In life, change is inevitable. When it comes to sports, especially college sports, with organizations overseeing its operations, there is always the question of whether the change will benefit the players and competitors or the organization and its accompanying self-interest. We will look at the changes that the NCAA is implementing for college wrestling for the next academic year, and see what effect it will have on the schools as well as the competitors.
In the upcoming 2019-2020 academic year, some significant changes will be implemented into the NCAA wrestling world we highly recommend that wrestlers get familiar with the new rules and regulations. While some rules are becoming stricter, others are making some aspects of the sport less rigid and here’s how.
The NCAA Wrestling Rules Committee members have decided to make the regulations on a competitors hair strict, as well as having an option for an additional competition uniform.
Wrestlers, previously, were only allowed to wear traditional singlets, with or without tights or form-fitting shirts and shorts, for competition. With the new third option for competition uniforms, wrestlers can now compete in form-fitting shirts (which are required) accompanied by loose-fitting shorts that are designed for the sport.
The wrestler’s hair will still be required to be oil-free and free of greasy substances. Wrestlers may also wear hair coverings if desired or needed. This is considered to be specialized equipment. However, the previously stringent rule requiring wrestler’s hair to not “extend below the level of an ordinary shirt collar,” and “the hair on the side of the head [cannot extend] below the earlobes.”
For the upcoming academic year, there will be a change as to how warnings are given concerning stalling violations of a match. Previously, the penalty sequence for stalling went as follows: a warning, single-point deductions on the second through fourth violations, followed by disqualification.This new rule has been changed to something a bit more rigid.
The upcoming penalty sequence for stalling is as follows: there is an initial warning, then a single match point will be deducted for the next two violations, then the fourth violation warrants a 2-point match deduction. Lastly, the last violation will grant a disqualification. This is to help crackdown on competitors stalling.
The next rule change is a reclassification of a call that will better protect wrestlers during their matches. “Hands to the face” used to be classified as an unnecessary roughness violation. This rule has been put into place to protect wrestlers from injury. According to the NCAA, “unnecessary roughness involves physical acts that occur during a match. It includes any act that exceeds normal aggressiveness.”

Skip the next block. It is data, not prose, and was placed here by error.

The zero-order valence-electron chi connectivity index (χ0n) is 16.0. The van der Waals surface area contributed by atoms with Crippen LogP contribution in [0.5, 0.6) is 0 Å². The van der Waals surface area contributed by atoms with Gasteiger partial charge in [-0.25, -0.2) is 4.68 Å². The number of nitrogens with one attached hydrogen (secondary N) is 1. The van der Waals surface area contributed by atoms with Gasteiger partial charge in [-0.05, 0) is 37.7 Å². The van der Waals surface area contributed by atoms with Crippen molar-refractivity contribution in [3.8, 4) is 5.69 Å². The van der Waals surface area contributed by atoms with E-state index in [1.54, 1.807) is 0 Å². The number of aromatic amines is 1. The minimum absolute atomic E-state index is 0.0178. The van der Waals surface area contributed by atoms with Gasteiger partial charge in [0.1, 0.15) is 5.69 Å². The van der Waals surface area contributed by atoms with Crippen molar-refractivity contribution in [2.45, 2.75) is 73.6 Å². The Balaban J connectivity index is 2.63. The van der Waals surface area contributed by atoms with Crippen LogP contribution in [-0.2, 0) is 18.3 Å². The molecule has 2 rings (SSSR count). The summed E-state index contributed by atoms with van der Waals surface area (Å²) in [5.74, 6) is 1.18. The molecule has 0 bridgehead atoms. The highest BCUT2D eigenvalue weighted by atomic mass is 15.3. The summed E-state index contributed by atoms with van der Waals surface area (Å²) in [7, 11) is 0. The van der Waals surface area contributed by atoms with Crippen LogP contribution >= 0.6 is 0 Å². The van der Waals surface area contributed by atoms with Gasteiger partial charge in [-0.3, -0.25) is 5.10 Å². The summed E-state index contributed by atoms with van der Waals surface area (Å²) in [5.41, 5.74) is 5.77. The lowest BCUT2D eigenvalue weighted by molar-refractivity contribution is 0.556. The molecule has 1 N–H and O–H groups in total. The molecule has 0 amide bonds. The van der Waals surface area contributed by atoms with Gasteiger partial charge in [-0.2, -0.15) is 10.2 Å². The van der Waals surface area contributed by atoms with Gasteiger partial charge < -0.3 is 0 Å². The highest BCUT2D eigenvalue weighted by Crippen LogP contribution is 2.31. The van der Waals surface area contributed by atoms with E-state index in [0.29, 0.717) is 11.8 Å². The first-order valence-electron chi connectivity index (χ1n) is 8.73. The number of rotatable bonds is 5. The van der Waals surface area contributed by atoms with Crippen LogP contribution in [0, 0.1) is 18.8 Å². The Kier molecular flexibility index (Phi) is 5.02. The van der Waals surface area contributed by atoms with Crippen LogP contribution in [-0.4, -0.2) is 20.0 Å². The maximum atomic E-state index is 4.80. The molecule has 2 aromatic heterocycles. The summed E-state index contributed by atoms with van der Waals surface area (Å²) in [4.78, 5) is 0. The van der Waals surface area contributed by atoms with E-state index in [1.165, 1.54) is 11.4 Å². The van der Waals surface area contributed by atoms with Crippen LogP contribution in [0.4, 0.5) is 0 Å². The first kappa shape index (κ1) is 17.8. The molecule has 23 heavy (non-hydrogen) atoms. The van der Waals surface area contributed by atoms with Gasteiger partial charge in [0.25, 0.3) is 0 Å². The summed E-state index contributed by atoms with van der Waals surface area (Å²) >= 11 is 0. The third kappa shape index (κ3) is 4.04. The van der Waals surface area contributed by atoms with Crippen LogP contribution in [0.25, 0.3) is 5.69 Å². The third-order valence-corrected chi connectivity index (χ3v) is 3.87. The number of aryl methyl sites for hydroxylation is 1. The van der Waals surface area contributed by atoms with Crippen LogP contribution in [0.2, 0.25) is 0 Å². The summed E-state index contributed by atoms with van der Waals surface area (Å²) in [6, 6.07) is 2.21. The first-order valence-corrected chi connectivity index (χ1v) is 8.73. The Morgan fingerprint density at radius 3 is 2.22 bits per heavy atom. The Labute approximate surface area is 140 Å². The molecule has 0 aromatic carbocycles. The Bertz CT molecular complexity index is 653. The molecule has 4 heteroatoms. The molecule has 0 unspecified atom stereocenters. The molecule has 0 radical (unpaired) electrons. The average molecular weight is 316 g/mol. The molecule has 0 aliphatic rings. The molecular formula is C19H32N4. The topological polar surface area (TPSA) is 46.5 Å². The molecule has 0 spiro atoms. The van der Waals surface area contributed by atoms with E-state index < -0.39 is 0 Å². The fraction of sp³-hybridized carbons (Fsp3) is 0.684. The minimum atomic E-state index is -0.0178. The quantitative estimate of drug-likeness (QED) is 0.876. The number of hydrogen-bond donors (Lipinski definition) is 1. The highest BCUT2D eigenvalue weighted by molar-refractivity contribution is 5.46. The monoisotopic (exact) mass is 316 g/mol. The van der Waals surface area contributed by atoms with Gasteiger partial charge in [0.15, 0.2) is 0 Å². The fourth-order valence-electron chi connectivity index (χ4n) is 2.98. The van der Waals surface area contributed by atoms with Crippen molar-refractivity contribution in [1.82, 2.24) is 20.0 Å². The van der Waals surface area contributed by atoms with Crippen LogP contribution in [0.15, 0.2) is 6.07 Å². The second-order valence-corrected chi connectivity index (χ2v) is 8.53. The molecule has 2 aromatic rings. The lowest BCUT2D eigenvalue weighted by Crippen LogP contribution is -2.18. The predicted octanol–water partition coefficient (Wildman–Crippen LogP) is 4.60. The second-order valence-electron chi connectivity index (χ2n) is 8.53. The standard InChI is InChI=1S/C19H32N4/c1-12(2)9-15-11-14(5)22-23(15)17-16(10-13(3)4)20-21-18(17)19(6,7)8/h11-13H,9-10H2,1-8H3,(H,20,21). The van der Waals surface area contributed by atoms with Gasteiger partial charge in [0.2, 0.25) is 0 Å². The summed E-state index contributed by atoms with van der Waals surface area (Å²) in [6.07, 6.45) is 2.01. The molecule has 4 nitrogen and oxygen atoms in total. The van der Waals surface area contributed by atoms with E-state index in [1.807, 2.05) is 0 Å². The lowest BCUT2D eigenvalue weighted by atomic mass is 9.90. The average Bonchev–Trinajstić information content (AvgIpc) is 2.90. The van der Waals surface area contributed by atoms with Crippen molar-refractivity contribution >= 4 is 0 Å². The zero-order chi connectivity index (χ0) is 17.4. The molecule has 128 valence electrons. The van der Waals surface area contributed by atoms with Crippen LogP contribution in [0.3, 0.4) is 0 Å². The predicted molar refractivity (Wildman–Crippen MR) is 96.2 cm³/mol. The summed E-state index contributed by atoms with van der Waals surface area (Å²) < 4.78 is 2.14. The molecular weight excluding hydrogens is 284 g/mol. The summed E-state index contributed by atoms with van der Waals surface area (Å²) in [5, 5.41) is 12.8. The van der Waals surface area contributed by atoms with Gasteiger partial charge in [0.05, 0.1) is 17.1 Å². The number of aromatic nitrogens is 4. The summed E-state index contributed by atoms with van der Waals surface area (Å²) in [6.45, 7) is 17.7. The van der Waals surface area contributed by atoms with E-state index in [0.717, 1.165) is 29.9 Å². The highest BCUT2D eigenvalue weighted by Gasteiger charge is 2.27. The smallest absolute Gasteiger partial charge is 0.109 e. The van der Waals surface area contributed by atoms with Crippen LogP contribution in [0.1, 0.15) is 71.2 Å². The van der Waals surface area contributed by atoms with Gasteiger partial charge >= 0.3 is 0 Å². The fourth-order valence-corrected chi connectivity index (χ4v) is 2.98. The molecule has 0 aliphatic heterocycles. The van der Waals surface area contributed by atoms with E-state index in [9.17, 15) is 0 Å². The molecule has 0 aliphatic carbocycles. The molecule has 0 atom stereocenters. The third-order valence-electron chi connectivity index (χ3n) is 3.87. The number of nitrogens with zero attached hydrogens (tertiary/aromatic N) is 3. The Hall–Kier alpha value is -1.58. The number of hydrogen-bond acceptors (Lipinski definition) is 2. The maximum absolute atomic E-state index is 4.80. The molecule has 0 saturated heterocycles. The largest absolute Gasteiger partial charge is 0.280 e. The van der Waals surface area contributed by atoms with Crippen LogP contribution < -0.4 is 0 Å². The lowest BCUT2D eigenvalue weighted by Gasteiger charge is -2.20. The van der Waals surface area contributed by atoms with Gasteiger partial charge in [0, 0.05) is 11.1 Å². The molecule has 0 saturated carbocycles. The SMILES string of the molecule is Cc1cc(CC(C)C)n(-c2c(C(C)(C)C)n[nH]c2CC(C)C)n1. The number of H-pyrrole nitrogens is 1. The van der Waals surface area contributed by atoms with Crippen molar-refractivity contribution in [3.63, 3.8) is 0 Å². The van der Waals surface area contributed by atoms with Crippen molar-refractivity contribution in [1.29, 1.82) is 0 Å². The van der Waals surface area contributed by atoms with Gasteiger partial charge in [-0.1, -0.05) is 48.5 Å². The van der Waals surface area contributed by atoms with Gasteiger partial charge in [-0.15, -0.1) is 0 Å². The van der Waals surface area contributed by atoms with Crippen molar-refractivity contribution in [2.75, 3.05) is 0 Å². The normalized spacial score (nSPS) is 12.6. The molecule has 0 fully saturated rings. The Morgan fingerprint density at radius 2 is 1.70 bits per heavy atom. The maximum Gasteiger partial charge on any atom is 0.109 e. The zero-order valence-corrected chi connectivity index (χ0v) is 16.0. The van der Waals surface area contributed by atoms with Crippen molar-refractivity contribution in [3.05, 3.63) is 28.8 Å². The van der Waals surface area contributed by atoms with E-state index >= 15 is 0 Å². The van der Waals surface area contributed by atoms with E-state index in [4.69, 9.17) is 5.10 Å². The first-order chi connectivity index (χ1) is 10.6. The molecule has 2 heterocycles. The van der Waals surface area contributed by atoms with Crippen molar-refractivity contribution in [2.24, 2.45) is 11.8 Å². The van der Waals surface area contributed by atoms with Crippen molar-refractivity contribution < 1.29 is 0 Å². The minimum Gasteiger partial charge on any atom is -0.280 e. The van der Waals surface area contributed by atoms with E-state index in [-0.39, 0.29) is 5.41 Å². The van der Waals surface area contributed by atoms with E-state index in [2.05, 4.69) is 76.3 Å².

This has since been reclassified to be an illegal hold. Illegal holds, such as the figure four or standing reverse-waist hold among many others (see pictures), are holds that the referee can penalize you, the wrestler, without warning. A rule of thumb for illegal calls is that “whenever possible, illegal holds should be prevented rather than called.”
Other holds are “potentially dangerous holds” which the referee might make you let go, but will not penalize the wrestler. Having the label of “potentially dangerous holds” allows referees to have more flexibility when making their calls before going to a call for an illegal hold. It will enable them to use their judgment to issue verbal cues as well as formal warnings to act in the best interest of the wrestlers, keeping their safety as a top priority.
NCAA Wrestling Rules Committee withdrew proposed recommendations regarding video review challenges, medical forfeits, and weigh-ins. The rules committee plans to further discuss weigh-in times with the Committee on Competitive Safeguards and Medical Aspects of Sports in the future.
We asked current wrestlers at the United States Military Academy, also known as West Point, what their thoughts are on these new rule changes as well as how they believe these rules will affect their team moving forward.
Here’s what Cadet and wrestler Cael McCormick had to say on the rule changes. We asked Mr. McCormick how this rule would affect the sport, and how it would impact service academy wrestlers.
“The removal of hair requirements and the availability of loose-fitting uniforms is a healthy change for the sport. These changes are an attempt to increase participation in wrestling. The idea of a singlet disinterests many young athletes who deal with body image issues or self-confidence. The removal of these requirements will undoubtedly increase youth participation in the sport. However, I believe these rule changes should stay at the amateur level (high school and below). While singlets and short hair are less appealing, they serve as an important role in the sport. The singlet’s form fit reduces the chance of injury from loose fabric (i.e., broken fingers, twisted ankles, etc.). Long hair is known to impede opponents in many ways, and any lack of proper hygiene can lead to skin conditions on the scalp.”